Here’s my problem:  I need someone to report to, to produce for; otherwise, I will dilly-dally around with this new novel for years. That’s what I mean by “I suck.” For the first time in my life I have the time to write, yet I spend more time looking for a new job than I do writing—all kinds of ridiculous jobs—anything to distract me for a day or two or ten until I either get an outright rejection or I just never hear back so my excitement fizzles. Ho-hum, guess I’ll write a sentence or two on the novel then since I didn’t get that mad scientist job…

I am a teacher, and I love lessons! Bingo! I applied for a job recently that required I complete an assigned task. I was thrilled the entire time I was working on that assignment, couldn’t wait to get it turned in. I didn’t get the job, but I learned a valuable lesson about myself. I work best when I work for someone other than me.

When I taught language arts the biggest thrill was in the relationships, and sharing of knowledge. I wasn’t writing lessons in a vacuum, they were written in the classroom, constantly changing, adjusting to the needs and moods of the students and the days—the lessons needed to breathe to be compelling. So it is with my writing.

So I’m going back to the classroom, in a way, investing in my own education once again. There are many courses I want to take through the University of Wisconsin, Madison Continuing Studies Writing Program, but I’ll choose one for now. I hope to begin soon. It will force me to focus. This is not to say that I won’t become gainfully employed one of these days; if the right offer comes along, I’ll take it! But whether I work outside the home again or not, one thing is for certain, I will be writing, full-time. Early Winter 2014 to 15 047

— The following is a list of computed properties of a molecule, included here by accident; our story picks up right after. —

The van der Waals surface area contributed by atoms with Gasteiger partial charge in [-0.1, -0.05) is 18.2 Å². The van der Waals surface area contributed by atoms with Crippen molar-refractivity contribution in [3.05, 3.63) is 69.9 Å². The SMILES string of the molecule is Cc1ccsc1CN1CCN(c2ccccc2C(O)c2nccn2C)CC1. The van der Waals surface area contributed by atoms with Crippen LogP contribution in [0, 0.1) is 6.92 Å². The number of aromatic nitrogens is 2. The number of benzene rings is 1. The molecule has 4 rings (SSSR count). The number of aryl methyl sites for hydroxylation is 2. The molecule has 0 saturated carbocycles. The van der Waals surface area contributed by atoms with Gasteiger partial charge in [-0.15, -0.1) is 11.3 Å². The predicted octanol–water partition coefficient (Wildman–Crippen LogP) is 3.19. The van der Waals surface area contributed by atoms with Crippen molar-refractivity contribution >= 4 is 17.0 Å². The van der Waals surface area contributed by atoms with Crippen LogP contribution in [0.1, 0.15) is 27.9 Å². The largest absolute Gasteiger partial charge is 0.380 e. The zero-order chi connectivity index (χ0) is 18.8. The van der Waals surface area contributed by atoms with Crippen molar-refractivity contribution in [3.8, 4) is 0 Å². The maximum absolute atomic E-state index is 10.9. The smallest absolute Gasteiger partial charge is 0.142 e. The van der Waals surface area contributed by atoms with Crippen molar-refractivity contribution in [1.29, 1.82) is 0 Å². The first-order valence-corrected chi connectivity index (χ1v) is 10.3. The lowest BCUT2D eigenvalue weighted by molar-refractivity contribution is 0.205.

Filed under Writing Advice

Fact or Fiction? Writing Tips from Writers Digest


One of the great things about online media is that sometimes you find just the advice you need at that moment.  This short piece regarding writing fiction based on true events came at the right time for me. I have been finding myself trapped between two opposing needs: to tell the truth, and to protect others.  Maybe, according to this article, I can do both. I hope you find it useful.

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One of the Smart Things…’Cause Why Tell You the Dumb Stuff?

Importfromcell6272014 489Writing Log

One of the smart things I do occasionally, though not as often as I should, is attend writing events, such as book signings, workshops, and lectures.  At each of these events, I endeavor to follow through on at least one suggestion that strikes me as being easy to accomplish (Did I really say easy? I meant one that I thought to be a practical and intelligent idea).  Smirk.